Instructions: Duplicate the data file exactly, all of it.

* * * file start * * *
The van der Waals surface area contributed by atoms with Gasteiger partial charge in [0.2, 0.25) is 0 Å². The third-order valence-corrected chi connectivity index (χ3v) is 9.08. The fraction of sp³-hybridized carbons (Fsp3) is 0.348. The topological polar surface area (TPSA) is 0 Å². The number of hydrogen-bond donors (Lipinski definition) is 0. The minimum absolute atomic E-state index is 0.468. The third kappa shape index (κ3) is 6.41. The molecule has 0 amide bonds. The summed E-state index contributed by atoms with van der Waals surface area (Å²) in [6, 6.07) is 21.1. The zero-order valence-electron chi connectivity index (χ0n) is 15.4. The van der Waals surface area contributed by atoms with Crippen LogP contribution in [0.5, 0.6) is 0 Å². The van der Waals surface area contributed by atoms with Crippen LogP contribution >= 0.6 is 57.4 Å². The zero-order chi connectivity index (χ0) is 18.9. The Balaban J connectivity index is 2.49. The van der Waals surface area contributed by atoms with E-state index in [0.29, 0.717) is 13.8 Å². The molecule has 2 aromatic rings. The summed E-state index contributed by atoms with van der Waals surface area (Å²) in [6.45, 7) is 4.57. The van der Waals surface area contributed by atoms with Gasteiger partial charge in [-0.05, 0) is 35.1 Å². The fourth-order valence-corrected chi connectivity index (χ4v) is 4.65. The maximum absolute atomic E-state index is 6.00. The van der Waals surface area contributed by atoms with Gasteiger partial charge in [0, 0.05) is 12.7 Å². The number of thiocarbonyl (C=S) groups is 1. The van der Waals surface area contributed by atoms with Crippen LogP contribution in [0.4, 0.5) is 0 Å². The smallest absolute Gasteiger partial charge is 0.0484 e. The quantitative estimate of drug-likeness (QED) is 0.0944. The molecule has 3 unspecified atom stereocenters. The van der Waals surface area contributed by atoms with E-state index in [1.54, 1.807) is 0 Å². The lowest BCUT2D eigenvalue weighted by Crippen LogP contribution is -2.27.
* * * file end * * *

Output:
The van der Waals surface area contributed by atoms with Gasteiger partial charge in [0.2, 0.25) is 0 Å². The third-order valence-corrected chi connectivity index (χ3v) is 9.08. The fraction of sp³-hybridized carbons (Fsp3) is 0.348. The topological polar surface area (TPSA) is 0 Å². The number of hydrogen-bond donors (Lipinski definition) is 0. The minimum absolute atomic E-state index is 0.468. The third kappa shape index (κ3) is 6.41. The molecule has 0 amide bonds. The summed E-state index contributed by atoms with van der Waals surface area (Å²) in [6, 6.07) is 21.1. The zero-order valence-electron chi connectivity index (χ0n) is 15.4. The van der Waals surface area contributed by atoms with Crippen LogP contribution in [0.5, 0.6) is 0 Å². The van der Waals surface area contributed by atoms with Crippen LogP contribution >= 0.6 is 57.4 Å². The zero-order chi connectivity index (χ0) is 18.9. The Balaban J connectivity index is 2.49. The van der Waals surface area contributed by atoms with E-state index in [0.29, 0.717) is 13.8 Å². The molecule has 2 aromatic rings. The summed E-state index contributed by atoms with van der Waals surface area (Å²) in [6.45, 7) is 4.57. The van der Waals surface area contributed by atoms with Gasteiger partial charge in [-0.05, 0) is 35.1 Å². The fourth-order valence-corrected chi connectivity index (χ4v) is 4.65. The maximum absolute atomic E-state index is 6.00. The van der Waals surface area contributed by atoms with Gasteiger partial charge in [0, 0.05) is 12.7 Å². The number of thiocarbonyl (C=S) groups is 1. The van der Waals surface area contributed by atoms with Crippen LogP contribution in [0.4, 0.5) is 0 Å². The smallest absolute Gasteiger partial charge is 0.0484 e. The quantitative estimate of drug-likeness (QED) is 0.0944. The molecule has 3 unspecified atom stereocenters. The van der Waals surface area contributed by atoms with E-state index in [1.54, 1.807) is 0 Å². The lowest BCUT2D eigenvalue weighted by Crippen LogP contribution is -2.27.